It’s been four years since the last Nite Jewel album, but the figure behind the project, Ramona Gonzalez, has been quietly busy. Normally known for her lo-fi, ’80s-influenced take on synth-pop, Gonalazez has released the album 29 under the alias Maia, a rumbling collection of electronic pieces held together by rich bass and wordless vocals. Meanwhile, this year’s collaborative EP Euphoria with rapper Droop-E under the AMTHST name saw her explore the foggier end of hip-hop beats and R&B performance. Both are strikingly different from the music she’s made a career of as Nite Jewel, but Liquid Cool sees her integrate these divergences into an album that swaps pop instinct for an obtuseness that’s aloof but alluring.
The most immediate thing about Liquid Cool is how much tougher it sounds. Opening track ‘Nothing But Scenery’ starts with a droning synth bassline that doesn’t hit notes as much as morph into different shapes. It’s a thick, physical sound, steamrollering through the rest of the track as it absorbs the weight of disco percussion and white-hot metallic synths, leaving only Gonzalez’ glassy tones to float above it; it’s moody, heavy and sets the tone for the rest of the album. Where Nite Jewel’s production once felt airy and spacious, Liquid Cool feels full-bodied and lavish. There’s a greater sense of confidence in the murky textures, while the beats and rhythms lean and shake with the crisp funk of R&B grooves. Even when it gets reminiscent of peers like Jessy Lanza or Chromatics, Liquid Cool’s smothering heat makes Nite Jewel sound like nobody but herself.
That confidence is also apparent in the songwriting, but in a different way; Liquid Cool is impermeable on the surface, as Gonzalez eschews simple riffs and signposted melodies. The big choruses of prior material are absent, but it doesn’t feel like a fault – rather, it feels like a deliberate move, away from disposable retro pop towards a sense of gravitas. It mostly works: Liquid Cool is the kind of album that rewards familiarity, opening up its subtle charms to repeated listens until hooks unveil themselves, like the chorus repetition of lead single ‘Boo Hoo’, the regal horns of ‘Was That A Sign?’ or the plink-plonk melodic thread of ‘Over The Weekend.’ But its humid, gauzy ambience is a pleasure in itself, an enveloping mist of earthy tones and blurry reverb.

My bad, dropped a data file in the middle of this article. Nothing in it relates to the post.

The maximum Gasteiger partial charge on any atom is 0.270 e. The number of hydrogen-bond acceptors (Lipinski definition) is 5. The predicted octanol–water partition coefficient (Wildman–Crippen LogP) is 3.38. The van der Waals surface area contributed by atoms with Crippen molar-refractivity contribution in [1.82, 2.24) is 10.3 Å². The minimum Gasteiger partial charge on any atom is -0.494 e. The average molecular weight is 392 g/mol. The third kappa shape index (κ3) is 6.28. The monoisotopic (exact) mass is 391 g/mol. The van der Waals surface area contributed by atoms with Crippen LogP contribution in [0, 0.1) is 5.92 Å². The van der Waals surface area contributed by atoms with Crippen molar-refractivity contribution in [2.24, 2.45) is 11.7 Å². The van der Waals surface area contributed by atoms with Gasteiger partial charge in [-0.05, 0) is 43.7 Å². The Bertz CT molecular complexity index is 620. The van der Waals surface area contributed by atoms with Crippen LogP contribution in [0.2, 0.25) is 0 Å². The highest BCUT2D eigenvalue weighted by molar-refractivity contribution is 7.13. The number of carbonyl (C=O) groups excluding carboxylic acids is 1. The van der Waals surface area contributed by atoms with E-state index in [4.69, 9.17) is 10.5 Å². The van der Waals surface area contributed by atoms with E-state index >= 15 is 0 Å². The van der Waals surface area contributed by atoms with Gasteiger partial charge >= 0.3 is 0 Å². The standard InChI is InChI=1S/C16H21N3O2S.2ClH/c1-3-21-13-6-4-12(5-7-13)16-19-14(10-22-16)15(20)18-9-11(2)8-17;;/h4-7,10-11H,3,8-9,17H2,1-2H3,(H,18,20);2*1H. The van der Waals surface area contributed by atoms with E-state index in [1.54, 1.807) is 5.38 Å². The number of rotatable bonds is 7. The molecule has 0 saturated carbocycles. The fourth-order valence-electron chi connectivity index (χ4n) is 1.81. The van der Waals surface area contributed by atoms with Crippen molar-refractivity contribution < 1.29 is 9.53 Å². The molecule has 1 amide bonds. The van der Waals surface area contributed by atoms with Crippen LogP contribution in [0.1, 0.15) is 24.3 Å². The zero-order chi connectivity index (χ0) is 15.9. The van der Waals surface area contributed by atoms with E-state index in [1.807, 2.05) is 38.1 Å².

But there’s one anomaly. ‘Kiss The Screen’, a mix of power chords, sing-along vocals, and shimmering pads stands out vibrantly as not just the highlight of Liquid Cool but possibly Nite Jewel’s career. It’s a showcase for how strong Gonzalez’ songwriting can be when she wants it to be, and a frustrating teaser of the potential album this could have been had those pop leanings been fully explored. In the end, Liquid Cool sounds exactly like its title: fascinating surfaces, disguising a sense of detachment to the unironic pleasures of pop universality.